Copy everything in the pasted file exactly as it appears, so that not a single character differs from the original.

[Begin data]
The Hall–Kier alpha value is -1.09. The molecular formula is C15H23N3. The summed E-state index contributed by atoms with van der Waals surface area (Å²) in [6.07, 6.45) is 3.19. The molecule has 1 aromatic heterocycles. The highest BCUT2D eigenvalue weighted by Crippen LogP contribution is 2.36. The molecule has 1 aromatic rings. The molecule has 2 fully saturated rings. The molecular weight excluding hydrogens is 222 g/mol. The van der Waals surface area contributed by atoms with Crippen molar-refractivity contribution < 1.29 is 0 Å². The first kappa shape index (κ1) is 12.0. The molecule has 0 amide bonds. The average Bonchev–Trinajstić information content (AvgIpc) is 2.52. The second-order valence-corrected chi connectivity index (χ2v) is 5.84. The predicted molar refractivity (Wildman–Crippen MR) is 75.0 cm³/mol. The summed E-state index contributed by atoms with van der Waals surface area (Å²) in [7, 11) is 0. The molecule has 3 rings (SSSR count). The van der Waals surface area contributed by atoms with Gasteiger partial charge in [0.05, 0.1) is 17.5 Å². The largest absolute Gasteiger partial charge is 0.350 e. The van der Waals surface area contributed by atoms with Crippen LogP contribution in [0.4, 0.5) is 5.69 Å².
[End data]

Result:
The Hall–Kier alpha value is -1.09. The molecular formula is C15H23N3. The summed E-state index contributed by atoms with van der Waals surface area (Å²) in [6.07, 6.45) is 3.19. The molecule has 1 aromatic heterocycles. The highest BCUT2D eigenvalue weighted by Crippen LogP contribution is 2.36. The molecule has 1 aromatic rings. The molecule has 2 fully saturated rings. The molecular weight excluding hydrogens is 222 g/mol. The van der Waals surface area contributed by atoms with Crippen molar-refractivity contribution < 1.29 is 0 Å². The first kappa shape index (κ1) is 12.0. The molecule has 0 amide bonds. The average Bonchev–Trinajstić information content (AvgIpc) is 2.52. The second-order valence-corrected chi connectivity index (χ2v) is 5.84. The predicted molar refractivity (Wildman–Crippen MR) is 75.0 cm³/mol. The summed E-state index contributed by atoms with van der Waals surface area (Å²) in [7, 11) is 0. The molecule has 3 rings (SSSR count). The van der Waals surface area contributed by atoms with Gasteiger partial charge in [0.05, 0.1) is 17.5 Å². The largest absolute Gasteiger partial charge is 0.350 e. The van der Waals surface area contributed by atoms with Crippen LogP contribution in [0.4, 0.5) is 5.69 Å².